Bohr atom

Bohr atom

In the incorrect model of the atom, proposed by J. J. Thomson in 1904 (sometimes called the currant-bun or plum-pudding model), electrons were supposed to be embedded in a "sphere of positive electrification," and the mass of the atom was supposed to be contained in the electrons. In Bohr's model of the hydrogen atom the electron is allowed certain orbits around the nucleus: in jumping from one orbit to an inner one, the atom emits light of a certain frequency which depends on the orbits concerned.

Niels Bohr

Niels Bohr.

The Bohr atom is a model of the atom, first described by Niels Bohr, that explains the emission and absorption of radiation as transitions between stationary electronic states in which the electron orbits the nucleus at a definite distance. The Bohr model violates the Heisenberg uncertainty principle, since it postulates definite paths and momenta for electrons as they move around the nucleus. Modern theories usually use orbitals to describe the behavior of electrons in atoms.


The puzzle of line spectra

When a solid material is heated it becomes incandescent, that is, it emits light. The same thing happens if gases and vapors are heated, or if their atoms or molecules are excited in an electrical discharge, but there is an important difference in the light produced in the two cases.


If light is passed through a prism or diffraction grating, it is split up into a spectrum, the light of different colors of which it is composed.


The spectrum of light emitted by incandescent solids is continuous, with bands of different colors merging into each other. The spectra of gases and vapors, however, are in the form of discrete lines or bands. These line or band spectra will always be the same for gas atoms or molecules of a given element, and provide a valuable method of identification for elements. For example, when hydrogen is excited in a gas discharge tube it emits its well-known line spectrum. It was to explain the line spectrum of hydrogen that Bohr put forward his model of the atom, which is still used, with modifications, to describe the atom today.


Niels Bohr

Niels Henrik David Bohr was born in 1885. His father was professor of physiology at Copenhagen University. In 1903 Bohr entered Copenhagen University, and eight years later left with a doctorate degree and a keen interest in the theoretical problems of the atom.


Arriving in England in the autumn of 1911, Bohr began work under J. J. Thomson in the Cavendish Laboratory at Cambridge. At this time, the main group of physicists at Cambridge, in common with many physicists in the world, thought the atom to be like a sphere of positively charged electricity, with negatively charged electrons moving about inside the sphere in such numbers that the atom was electrically neutral.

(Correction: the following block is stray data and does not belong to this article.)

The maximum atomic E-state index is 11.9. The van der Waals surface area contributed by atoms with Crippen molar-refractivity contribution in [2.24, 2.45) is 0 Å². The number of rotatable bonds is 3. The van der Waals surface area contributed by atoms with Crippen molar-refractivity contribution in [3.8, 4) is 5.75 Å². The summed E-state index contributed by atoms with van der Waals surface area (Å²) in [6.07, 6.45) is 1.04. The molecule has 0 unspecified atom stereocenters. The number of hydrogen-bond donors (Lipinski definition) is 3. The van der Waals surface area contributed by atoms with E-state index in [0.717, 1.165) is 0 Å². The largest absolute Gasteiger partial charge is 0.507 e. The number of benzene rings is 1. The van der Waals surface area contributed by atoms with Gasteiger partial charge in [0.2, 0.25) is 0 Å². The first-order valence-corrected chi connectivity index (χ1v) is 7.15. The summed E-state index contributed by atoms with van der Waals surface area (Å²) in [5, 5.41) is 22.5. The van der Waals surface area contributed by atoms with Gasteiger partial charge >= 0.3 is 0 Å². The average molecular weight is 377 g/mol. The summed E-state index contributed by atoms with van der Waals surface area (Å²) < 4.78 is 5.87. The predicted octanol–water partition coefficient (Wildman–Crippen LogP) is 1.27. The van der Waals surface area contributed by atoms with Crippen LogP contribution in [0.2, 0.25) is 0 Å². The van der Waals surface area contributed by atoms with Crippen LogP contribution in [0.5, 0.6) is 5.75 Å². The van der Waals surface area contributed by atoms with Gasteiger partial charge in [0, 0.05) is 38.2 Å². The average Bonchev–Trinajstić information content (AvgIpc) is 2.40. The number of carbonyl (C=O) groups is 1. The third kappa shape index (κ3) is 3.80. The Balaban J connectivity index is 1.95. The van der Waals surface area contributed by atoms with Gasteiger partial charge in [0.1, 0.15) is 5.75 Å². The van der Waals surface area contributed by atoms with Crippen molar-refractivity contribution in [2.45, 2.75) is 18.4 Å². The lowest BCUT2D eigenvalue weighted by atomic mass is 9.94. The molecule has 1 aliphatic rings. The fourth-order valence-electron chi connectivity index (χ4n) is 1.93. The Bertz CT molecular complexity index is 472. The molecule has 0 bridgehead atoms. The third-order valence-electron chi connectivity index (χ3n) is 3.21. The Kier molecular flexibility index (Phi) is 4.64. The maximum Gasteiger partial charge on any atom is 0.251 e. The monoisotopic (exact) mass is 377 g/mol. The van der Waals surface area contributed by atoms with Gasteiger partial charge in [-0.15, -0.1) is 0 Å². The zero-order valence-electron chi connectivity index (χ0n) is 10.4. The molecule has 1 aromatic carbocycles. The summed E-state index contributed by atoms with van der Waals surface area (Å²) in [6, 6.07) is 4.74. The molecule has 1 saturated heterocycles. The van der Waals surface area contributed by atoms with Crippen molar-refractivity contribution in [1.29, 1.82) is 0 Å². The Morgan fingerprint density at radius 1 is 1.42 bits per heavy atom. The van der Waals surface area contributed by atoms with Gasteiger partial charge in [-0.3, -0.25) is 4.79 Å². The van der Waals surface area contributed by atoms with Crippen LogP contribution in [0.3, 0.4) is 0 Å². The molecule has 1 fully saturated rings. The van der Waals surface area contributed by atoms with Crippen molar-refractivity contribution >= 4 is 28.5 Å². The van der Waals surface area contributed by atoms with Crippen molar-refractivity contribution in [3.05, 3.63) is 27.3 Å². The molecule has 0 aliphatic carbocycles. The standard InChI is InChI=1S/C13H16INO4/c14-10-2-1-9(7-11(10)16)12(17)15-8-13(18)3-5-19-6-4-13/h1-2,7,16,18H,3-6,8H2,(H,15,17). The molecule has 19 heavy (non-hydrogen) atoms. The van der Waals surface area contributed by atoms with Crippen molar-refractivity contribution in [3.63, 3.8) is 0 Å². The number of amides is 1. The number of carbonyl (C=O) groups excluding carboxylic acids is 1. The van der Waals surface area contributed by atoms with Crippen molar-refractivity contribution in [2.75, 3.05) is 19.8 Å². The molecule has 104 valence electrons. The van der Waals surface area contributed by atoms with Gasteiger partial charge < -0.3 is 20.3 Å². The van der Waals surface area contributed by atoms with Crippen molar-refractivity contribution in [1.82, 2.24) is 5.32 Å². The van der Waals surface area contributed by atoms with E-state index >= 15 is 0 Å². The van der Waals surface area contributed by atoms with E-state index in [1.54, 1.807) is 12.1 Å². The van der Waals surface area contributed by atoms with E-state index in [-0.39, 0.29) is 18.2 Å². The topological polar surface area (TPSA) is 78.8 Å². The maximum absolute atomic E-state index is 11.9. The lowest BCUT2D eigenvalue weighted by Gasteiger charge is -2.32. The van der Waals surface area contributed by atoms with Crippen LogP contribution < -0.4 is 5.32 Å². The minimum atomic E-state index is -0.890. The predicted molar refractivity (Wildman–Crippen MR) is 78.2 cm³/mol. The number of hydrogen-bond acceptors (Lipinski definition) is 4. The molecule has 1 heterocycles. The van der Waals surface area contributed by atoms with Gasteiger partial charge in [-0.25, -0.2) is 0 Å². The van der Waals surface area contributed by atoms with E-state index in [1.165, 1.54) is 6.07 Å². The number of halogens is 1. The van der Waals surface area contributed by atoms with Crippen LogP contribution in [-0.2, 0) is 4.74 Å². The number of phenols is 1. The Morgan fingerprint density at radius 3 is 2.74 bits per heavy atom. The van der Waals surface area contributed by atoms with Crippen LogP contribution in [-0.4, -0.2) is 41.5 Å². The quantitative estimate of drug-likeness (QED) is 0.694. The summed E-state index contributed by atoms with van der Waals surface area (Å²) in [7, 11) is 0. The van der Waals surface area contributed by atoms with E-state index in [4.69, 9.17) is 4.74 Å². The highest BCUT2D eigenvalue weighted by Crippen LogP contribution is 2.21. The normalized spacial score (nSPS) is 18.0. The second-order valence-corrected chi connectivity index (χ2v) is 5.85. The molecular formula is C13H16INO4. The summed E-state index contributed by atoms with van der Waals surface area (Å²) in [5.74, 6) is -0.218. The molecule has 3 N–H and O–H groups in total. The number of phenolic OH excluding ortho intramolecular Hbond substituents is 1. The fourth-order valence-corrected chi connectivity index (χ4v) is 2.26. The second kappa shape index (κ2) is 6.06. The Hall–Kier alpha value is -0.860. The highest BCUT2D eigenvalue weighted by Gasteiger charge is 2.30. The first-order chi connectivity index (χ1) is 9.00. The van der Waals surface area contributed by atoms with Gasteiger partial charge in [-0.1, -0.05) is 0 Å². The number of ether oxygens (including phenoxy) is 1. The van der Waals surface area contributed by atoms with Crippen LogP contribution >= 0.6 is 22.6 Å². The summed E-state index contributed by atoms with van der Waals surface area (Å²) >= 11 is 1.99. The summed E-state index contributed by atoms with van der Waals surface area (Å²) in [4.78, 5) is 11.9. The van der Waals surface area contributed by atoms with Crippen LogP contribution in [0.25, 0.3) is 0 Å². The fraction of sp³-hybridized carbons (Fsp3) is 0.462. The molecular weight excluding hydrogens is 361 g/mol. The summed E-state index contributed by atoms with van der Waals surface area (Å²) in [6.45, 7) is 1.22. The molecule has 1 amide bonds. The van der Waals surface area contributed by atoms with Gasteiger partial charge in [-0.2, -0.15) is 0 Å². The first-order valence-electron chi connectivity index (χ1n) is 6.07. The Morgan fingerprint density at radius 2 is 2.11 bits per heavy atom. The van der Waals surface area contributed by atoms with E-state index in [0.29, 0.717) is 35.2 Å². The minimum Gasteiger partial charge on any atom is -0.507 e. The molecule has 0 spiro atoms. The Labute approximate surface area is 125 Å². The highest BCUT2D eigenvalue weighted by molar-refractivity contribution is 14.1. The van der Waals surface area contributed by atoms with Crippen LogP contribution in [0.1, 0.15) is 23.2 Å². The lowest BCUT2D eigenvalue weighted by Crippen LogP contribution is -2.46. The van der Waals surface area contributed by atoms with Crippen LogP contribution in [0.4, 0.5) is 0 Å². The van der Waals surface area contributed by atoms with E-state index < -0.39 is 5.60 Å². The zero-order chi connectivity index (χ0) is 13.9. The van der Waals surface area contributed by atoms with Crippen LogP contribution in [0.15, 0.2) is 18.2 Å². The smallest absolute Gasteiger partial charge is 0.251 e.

Within a few months Bohr moved to Manchester where Ernest Rutherford, one of the leading atomic physicists in the world, was professor of physics. Rutherford had just produced experimental evidence that the atom has a very small heavy nucleus, which is surrounded by electrons, so Bohr now took over the theoretical problems of Rutherford's atom in an effort to put forward an atomic model that would agree with the experimental evidence known at the time, particularly the evidence provided by the known spectra of element.


Bohr's atomic theory

Bohr's theory may be summarized in the following two statements:

1. Electrons can only occupy certain orbits or shells in an atom. Each orbit represents a definite energy for the electrons in it.


2. Light is emitted by an atom when an electron jumps from one of its allowed orbits to another. Since each orbit represents a definite electron energy, this electron jump, or transition, represents definite energy jump. This change in electron energy leads to emission of light of a definite energy or wavelength.


When his new model of the atom was applied to hydrogen, the simplest atom with one electron orbiting the nucleus, it was found to give, theoretically, exactly the same line spectrum as was known to exist experimentally. Nine years later, in 1922, Bohr received the Nobel Prize in Physics for his explanation of the hydrogen line spectrum by use of his atomic model.


The importance of Bohr's revolutionary new atomic model can hardly be exaggerated and his explanation of the hydrogen spectrum has been described as one of the greatest triumphs in physics. From 1913, with little correction until the mid-1920s, the Bohr model was fundamental to all thinking in terms of the atom.